01 Aug Random Acts of Kindness
How do you help a friend through a tough time from hundreds of miles away?
A few years ago, a really good friend’s Mum was diagnosed with cancer, it was terminal. She was, and still is, one of my loveliest, kindest, funniest, warmest and most inspiring friends. She also lives in a different country to me, so I felt helpless. What could I possibly do to help her through this awful time? How on earth could I show her that I was thinking of her and there for her, albeit from a distance?
I decided to send her a package.
I spent a whole afternoon wandering around town buying bits and pieces. I bought eye cream and concealer especially for puffy eyes, dry shampoo, body spray and mints for when she’d spent too long at the hospital and wanted to freshen up and I bought a book called ‘Dear Grandma’ which was a journal for her and her sisters to fill in with their Mum in her final weeks. It detailed things like how she met their Dad, her school days, growing up, her likes and dislikes. I thought it would be a lovely keepsake for them, for her nieces and nephews and one day, for her own children to read. I also packed a bag of coins for the carpark in the hospital for the days she had no change. Oh, and chocolate. Just because.
I wrote her a letter explaining what everything was for, went to the post office to get a box big enough to put everything in, and then took it home to wrap. I remember wondering if it was an appropriate thing to do or not. After much deliberation I decided to go for it. I tried to put myself in her shoes; her whole world had been turned upside down and she didn’t know how long her Mum had left to live, so receiving a practical package to help her look after herself when doing so was probably the last thing on her mind might just come in handy. I took it back to the post office to post and was shocked when the clerk told me it would cost me about £20 to post. This was on top of everything I had bought to go inside! In case you’re wondering; she loved the package, especially the book. She said that she loved filling it in with her sisters and her Mum, it gave them something to focus on that was positive and took their minds off the inevitable; and they also found out lots they didn’t know about her, as well as reminisced about lots of good memories. (If you’re interested in this book it can be found here. They do ones for all different family members.)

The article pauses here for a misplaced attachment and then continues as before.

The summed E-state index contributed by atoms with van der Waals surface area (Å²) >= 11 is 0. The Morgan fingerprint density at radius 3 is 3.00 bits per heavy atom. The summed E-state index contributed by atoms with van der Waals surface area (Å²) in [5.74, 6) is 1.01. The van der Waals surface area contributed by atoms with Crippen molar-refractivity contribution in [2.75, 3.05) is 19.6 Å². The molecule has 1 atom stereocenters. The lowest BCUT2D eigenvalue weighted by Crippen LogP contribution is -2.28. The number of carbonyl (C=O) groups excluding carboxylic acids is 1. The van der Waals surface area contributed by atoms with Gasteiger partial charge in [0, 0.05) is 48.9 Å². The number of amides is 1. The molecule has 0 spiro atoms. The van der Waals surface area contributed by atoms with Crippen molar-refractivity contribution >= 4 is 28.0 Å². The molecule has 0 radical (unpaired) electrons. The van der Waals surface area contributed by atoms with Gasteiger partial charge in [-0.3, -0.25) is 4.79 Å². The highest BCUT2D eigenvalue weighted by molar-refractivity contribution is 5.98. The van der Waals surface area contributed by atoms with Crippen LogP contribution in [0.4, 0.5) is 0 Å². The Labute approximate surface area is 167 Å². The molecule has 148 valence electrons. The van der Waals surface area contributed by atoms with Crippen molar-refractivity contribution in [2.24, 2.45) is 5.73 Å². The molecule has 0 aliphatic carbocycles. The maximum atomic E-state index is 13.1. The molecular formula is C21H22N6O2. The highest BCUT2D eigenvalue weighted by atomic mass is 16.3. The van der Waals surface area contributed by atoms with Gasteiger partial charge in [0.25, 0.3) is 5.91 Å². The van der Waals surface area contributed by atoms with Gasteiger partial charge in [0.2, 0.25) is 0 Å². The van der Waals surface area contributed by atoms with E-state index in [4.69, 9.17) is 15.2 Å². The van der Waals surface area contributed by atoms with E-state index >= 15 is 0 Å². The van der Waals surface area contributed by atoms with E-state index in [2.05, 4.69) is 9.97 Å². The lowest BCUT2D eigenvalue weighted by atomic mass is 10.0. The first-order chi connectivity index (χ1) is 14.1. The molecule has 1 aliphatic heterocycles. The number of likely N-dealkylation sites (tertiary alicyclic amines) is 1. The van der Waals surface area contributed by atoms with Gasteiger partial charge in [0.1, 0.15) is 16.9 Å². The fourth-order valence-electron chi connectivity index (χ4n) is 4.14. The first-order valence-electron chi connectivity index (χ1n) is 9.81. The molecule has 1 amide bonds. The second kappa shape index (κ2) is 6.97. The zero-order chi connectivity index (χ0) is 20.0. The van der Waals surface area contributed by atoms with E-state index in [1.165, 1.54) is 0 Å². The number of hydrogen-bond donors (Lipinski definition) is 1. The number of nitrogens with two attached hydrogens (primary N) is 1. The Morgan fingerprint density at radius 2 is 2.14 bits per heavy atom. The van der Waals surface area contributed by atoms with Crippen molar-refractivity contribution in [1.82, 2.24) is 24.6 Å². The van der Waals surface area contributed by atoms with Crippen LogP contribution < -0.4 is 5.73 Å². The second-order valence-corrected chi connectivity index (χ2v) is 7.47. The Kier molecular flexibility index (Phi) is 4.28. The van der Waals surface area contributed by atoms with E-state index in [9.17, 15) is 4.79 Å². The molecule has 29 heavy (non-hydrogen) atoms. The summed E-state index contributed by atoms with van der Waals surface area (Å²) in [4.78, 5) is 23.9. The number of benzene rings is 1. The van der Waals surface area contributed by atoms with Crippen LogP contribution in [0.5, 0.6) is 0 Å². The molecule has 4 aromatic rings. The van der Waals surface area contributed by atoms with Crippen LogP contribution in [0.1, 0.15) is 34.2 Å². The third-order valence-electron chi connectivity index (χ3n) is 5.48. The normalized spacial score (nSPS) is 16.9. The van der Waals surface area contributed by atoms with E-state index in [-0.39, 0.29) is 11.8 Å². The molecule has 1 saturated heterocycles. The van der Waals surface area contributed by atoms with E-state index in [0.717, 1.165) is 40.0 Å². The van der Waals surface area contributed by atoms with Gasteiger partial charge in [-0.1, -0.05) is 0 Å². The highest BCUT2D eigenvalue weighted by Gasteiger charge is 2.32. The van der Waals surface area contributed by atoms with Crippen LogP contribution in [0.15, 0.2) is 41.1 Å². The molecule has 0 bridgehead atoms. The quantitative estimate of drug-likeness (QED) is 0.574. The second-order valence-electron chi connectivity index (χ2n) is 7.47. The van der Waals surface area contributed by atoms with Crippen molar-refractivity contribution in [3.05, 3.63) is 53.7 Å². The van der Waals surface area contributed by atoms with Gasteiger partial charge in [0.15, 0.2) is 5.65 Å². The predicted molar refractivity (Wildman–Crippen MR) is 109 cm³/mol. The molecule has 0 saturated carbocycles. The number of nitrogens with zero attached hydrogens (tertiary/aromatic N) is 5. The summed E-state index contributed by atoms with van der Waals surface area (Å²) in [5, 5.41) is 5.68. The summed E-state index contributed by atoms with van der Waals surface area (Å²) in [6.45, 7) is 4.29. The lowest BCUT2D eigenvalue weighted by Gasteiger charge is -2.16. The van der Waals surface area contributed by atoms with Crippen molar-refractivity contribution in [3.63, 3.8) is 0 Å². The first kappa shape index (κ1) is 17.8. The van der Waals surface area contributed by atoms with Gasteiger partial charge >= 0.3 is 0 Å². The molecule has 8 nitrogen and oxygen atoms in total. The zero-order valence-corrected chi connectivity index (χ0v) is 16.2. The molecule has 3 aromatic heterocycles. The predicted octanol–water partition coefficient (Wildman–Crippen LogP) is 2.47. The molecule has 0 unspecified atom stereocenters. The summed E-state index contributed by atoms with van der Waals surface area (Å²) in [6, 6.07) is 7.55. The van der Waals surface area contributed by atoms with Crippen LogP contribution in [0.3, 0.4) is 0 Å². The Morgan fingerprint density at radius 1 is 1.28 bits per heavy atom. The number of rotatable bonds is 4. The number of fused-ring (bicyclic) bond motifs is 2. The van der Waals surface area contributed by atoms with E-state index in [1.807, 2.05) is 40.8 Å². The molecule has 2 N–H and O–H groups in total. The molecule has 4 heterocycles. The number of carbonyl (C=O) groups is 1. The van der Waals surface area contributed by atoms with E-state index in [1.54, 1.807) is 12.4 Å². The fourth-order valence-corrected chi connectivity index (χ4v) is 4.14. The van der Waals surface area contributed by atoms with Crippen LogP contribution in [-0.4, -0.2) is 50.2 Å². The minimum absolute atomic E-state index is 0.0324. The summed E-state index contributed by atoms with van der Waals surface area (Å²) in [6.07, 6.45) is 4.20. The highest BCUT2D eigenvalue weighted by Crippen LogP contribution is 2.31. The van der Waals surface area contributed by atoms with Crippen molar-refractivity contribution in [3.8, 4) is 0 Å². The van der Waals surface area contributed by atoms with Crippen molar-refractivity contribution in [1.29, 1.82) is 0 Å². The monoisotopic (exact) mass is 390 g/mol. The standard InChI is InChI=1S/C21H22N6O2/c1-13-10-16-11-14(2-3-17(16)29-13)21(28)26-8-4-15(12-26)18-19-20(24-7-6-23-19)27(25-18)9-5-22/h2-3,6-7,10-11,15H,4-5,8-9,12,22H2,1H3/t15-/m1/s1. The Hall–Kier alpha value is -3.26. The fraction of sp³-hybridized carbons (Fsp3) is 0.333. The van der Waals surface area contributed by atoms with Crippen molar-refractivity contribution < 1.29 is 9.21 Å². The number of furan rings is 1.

Recently, another really good friend was going through a similarly difficult time; I didn’t do the same for her. I’ve got a pre-schooler and a baby now, nursery runs to do, nappies to change, mouths to feed, washing and ironing piling up and I don’t live near a town to shop anymore. I kept meaning to collect some bits and pieces but I’m ashamed to say that I just didn’t have the time, or the resources to do the same now. I haven’t got all day to traipse around town, go home and wrap it all up and then go back to the post office, and I haven’t got £20 to waste on postage alone, I’d rather that money went on actual ‘stuff’.
I have, however, since found a company who help individuals perform ‘Random acts of kindness’ and do all the ground work for you. At a farmer’s market with my family I bumped into the founder of Secret Hamper, Nigel Richardson. It was launched in June 2016, he explained, after he watched a TV ad that inspired him to perform a random act of kindness. The ad saw a young man leaving a bag of groceries on an elderly neighbour’s doorstep and Nigel was so touched by the idea, that he did the same for one of his own, elderly neighbours. To this day, the grateful recipient has no idea who left the bags of groceries on his doorstep. His aim with Secret Hamper is for everyone to be able to spread a little happiness or perform their own random act of kindness, anonymously or not. They offer a range of hampers for different occasions such as a new baby one containing baby essential, from nappies to pasta and sauce for those early days when new parents don’t have time to cook, an ‘off to uni’ one of food staples for students and a care home one with biscuits and a nostalgia CD. There are so many other packages there must be one for every occasion, and prices start from £29.99. Next time I have a situation where I want to send someone a package to show them I’m thinking of them, wish them Get Well soon, celebrate a birth or even a birthday I know exactly where to look.